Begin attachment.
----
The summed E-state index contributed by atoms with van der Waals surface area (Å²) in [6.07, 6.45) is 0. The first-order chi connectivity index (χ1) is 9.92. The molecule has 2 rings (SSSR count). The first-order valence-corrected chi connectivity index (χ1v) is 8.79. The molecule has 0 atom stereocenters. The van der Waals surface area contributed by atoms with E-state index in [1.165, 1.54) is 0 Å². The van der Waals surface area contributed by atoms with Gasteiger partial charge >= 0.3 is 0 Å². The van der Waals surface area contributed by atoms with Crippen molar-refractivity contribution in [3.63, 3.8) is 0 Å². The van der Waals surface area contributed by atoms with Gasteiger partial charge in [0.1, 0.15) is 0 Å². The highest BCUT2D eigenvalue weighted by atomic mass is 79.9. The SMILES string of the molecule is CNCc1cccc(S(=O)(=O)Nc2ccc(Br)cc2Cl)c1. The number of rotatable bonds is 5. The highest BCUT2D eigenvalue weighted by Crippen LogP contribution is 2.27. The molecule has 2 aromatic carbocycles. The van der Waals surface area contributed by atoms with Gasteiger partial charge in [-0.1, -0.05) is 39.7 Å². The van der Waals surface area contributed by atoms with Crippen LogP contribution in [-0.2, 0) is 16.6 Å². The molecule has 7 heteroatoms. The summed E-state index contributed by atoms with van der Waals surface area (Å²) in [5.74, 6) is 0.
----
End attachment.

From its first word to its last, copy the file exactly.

The summed E-state index contributed by atoms with van der Waals surface area (Å²) in [6.07, 6.45) is 0. The first-order chi connectivity index (χ1) is 9.92. The molecule has 2 rings (SSSR count). The first-order valence-corrected chi connectivity index (χ1v) is 8.79. The molecule has 0 atom stereocenters. The van der Waals surface area contributed by atoms with E-state index in [1.165, 1.54) is 0 Å². The van der Waals surface area contributed by atoms with Gasteiger partial charge >= 0.3 is 0 Å². The van der Waals surface area contributed by atoms with Crippen molar-refractivity contribution in [3.63, 3.8) is 0 Å². The van der Waals surface area contributed by atoms with Gasteiger partial charge in [0.1, 0.15) is 0 Å². The highest BCUT2D eigenvalue weighted by atomic mass is 79.9. The SMILES string of the molecule is CNCc1cccc(S(=O)(=O)Nc2ccc(Br)cc2Cl)c1. The number of rotatable bonds is 5. The highest BCUT2D eigenvalue weighted by Crippen LogP contribution is 2.27. The molecule has 2 aromatic carbocycles. The van der Waals surface area contributed by atoms with Gasteiger partial charge in [-0.1, -0.05) is 39.7 Å². The van der Waals surface area contributed by atoms with Crippen LogP contribution in [-0.2, 0) is 16.6 Å². The molecule has 7 heteroatoms. The summed E-state index contributed by atoms with van der Waals surface area (Å²) in [5.74, 6) is 0.